This New Year’s Eve, just before midnight, millions of revelers will do the same thing they do every year. They will pause their celebrations to watch a short piece of comedic English dinner theater that few people in Britain even remember.
More than 50 years ago a German television channel made a recording of a performance of a two-character British comedy sketch called “Dinner for One” that went on to be the most frequently aired television programme ever, according to the Guinness World Records Book, and now has become as integral on New Year’s Eve for many Europeans as champagne and fireworks.
The 18-minute recording, which is known as the 90th Birthday in Germany (Der 90. Geburtstag) and includes an introduction in German, has become mandatory New Year’s Eve viewing in Germany, Austria, Sweden, Denmark and Australia. Norwegians already watched it, because it aired there on December 23. It is also a cult hit in Finland, Estonia, Latvia, Lithuania and the Faroe Islands, according to Wikipedia. But it has reportedly never been aired in the UK.
The sketch, written by Lauri Wylie and featuring comedians Freddie Frinton and May Warden, depicts Miss Sophie and her butler James at her 90th birthday dinner. Four places are set for her long-dead guests, Sir Toby, Admiral von Schneider, Mr. Pommeroy and Mr. Winterbottom.
As he serves each course, James queries Miss Sophie: “The same procedure as last year, Miss Sophie?”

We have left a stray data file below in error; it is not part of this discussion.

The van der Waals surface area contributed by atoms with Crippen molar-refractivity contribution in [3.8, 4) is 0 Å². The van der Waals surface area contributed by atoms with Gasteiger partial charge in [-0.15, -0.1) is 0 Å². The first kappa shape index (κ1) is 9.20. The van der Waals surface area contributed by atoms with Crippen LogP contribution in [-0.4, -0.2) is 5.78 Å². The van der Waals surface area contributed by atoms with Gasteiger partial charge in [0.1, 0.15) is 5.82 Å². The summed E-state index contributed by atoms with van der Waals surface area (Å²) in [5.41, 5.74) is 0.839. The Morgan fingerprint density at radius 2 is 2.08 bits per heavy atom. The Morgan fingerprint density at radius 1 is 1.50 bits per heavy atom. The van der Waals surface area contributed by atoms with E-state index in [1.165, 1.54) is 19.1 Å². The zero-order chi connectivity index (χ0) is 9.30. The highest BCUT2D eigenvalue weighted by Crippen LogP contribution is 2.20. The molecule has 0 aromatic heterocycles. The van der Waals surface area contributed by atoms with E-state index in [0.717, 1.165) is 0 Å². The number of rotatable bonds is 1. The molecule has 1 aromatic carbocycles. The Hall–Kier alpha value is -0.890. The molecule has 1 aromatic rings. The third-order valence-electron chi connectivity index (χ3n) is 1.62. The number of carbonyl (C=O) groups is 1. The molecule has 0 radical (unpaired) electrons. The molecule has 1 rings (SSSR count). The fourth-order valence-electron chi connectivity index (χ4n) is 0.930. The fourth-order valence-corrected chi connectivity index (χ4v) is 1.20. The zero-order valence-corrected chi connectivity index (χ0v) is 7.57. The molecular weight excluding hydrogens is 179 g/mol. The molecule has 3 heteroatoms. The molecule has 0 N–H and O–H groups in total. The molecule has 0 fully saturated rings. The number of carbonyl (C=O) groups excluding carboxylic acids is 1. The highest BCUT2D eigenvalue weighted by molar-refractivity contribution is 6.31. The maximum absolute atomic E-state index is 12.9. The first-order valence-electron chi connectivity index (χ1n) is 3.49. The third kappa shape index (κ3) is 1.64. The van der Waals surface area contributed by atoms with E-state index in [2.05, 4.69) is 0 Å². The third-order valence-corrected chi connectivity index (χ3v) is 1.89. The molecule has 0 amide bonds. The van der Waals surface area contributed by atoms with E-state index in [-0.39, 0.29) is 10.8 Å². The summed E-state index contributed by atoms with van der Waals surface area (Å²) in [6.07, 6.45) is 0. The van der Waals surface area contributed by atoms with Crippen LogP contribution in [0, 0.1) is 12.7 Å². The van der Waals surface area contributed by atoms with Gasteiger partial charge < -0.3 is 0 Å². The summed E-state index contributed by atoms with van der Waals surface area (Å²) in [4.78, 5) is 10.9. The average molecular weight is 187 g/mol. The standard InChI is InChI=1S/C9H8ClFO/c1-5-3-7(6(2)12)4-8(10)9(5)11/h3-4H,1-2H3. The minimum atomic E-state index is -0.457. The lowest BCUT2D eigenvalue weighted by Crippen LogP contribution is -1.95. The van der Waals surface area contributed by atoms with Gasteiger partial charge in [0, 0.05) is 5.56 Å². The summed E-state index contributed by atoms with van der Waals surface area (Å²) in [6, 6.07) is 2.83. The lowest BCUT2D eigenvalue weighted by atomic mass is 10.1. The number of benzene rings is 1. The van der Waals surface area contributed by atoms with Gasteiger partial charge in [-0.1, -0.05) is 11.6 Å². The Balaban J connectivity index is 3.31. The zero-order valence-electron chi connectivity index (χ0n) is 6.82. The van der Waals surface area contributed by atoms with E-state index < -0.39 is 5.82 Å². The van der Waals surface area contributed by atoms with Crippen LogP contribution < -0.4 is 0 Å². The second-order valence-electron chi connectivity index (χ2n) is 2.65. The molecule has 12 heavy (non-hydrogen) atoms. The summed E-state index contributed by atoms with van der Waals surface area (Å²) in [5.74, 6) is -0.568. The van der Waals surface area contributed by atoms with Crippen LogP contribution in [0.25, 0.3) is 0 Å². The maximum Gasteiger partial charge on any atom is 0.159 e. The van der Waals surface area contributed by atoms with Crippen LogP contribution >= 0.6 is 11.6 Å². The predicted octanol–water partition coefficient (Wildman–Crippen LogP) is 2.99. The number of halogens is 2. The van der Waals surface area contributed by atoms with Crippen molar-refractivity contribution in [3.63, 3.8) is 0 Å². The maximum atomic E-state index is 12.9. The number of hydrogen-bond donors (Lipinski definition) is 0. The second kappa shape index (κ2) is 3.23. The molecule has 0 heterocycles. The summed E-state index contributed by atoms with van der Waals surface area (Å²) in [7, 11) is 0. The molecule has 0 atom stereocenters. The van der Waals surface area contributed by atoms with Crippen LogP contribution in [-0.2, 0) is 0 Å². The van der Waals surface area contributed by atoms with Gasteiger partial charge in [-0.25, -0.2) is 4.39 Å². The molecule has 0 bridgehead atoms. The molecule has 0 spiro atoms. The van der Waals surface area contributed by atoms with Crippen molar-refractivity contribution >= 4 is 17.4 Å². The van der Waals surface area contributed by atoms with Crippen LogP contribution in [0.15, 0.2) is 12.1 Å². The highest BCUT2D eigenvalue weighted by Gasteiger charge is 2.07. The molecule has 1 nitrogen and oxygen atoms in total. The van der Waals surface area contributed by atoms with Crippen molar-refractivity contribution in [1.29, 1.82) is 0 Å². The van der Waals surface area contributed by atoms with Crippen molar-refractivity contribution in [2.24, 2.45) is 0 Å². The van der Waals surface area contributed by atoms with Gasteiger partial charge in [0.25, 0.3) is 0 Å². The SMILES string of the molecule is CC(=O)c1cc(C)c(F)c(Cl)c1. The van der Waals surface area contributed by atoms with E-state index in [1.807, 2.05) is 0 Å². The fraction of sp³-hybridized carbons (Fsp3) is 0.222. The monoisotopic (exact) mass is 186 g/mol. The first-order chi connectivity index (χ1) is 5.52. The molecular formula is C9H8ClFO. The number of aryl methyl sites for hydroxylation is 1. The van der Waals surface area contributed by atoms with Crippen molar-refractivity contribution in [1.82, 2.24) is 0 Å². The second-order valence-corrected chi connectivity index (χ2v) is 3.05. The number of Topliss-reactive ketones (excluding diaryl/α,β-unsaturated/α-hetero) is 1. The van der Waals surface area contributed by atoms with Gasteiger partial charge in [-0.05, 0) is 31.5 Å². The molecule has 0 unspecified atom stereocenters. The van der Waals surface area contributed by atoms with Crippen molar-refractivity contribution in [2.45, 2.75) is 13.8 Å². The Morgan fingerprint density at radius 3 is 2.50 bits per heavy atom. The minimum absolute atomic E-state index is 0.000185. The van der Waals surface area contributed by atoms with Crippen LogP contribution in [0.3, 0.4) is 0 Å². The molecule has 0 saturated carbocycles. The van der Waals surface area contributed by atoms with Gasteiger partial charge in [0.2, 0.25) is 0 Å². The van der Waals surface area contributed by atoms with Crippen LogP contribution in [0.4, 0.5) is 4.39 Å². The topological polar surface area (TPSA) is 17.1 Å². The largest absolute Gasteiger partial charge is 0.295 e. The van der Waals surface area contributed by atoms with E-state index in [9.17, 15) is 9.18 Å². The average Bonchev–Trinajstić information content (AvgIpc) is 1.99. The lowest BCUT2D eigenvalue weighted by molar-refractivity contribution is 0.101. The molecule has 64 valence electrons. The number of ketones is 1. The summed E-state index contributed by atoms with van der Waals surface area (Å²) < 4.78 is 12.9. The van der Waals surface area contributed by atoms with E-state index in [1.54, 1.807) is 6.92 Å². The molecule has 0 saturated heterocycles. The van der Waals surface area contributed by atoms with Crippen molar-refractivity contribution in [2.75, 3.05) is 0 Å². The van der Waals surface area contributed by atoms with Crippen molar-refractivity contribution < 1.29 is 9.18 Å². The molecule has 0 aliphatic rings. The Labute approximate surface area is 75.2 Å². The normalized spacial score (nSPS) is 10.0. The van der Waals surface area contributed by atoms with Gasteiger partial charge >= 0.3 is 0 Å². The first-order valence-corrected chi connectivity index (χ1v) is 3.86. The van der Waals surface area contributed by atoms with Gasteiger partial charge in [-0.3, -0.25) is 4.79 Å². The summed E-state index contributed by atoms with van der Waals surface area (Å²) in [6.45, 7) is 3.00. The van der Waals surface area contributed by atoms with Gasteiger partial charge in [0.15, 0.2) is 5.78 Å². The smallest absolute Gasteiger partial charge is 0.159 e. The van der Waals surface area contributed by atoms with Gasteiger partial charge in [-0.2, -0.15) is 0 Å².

“The same procedure as every year,” she replies every time.
That “procedure” consists of James pouring the accompanying wine course for each of the four guests, and then adopting the persona of each as he toasts the birthday girl and empties each glass. Needless to say he becomes drunk, sloppy and silly.
The skit finishes with James helping Miss Sophie out of her chair and up the stairs as he asks: “The same procedure as last year?”
“The same procedure as every year,” comes her expected, if somewhat risqué, response.
According to online newspaper The Local, the recording was the brainchild of German entertainer Peter Frankenfeld, who saw the skit being performed during a visit he took to Blackpool and was so taken with it that he arranged for it to be recorded for German TV. It was first aired in Germany in 1963. The New Year’s Eve broadcasts began in 1972.
By 1997, the nearly 12 million people who watched "Dinner for One" outnumbered the more than nine million who watched the Chancellor’s New Year’s speech. As of 2015 it had been aired more than 230 times in Germany.
The German version was filmed in front of a live, often hysterical, audience. The Danes watch a slightly more somber version of the film in which no audience is heard. And a third, more sober version (it shows less drinking) was recorded for Swiss television and is the one aired in Sweden.
The actors never knew what a hit they became. Finton died in 1968 and May died in 1978.
Date created : 2016-12-31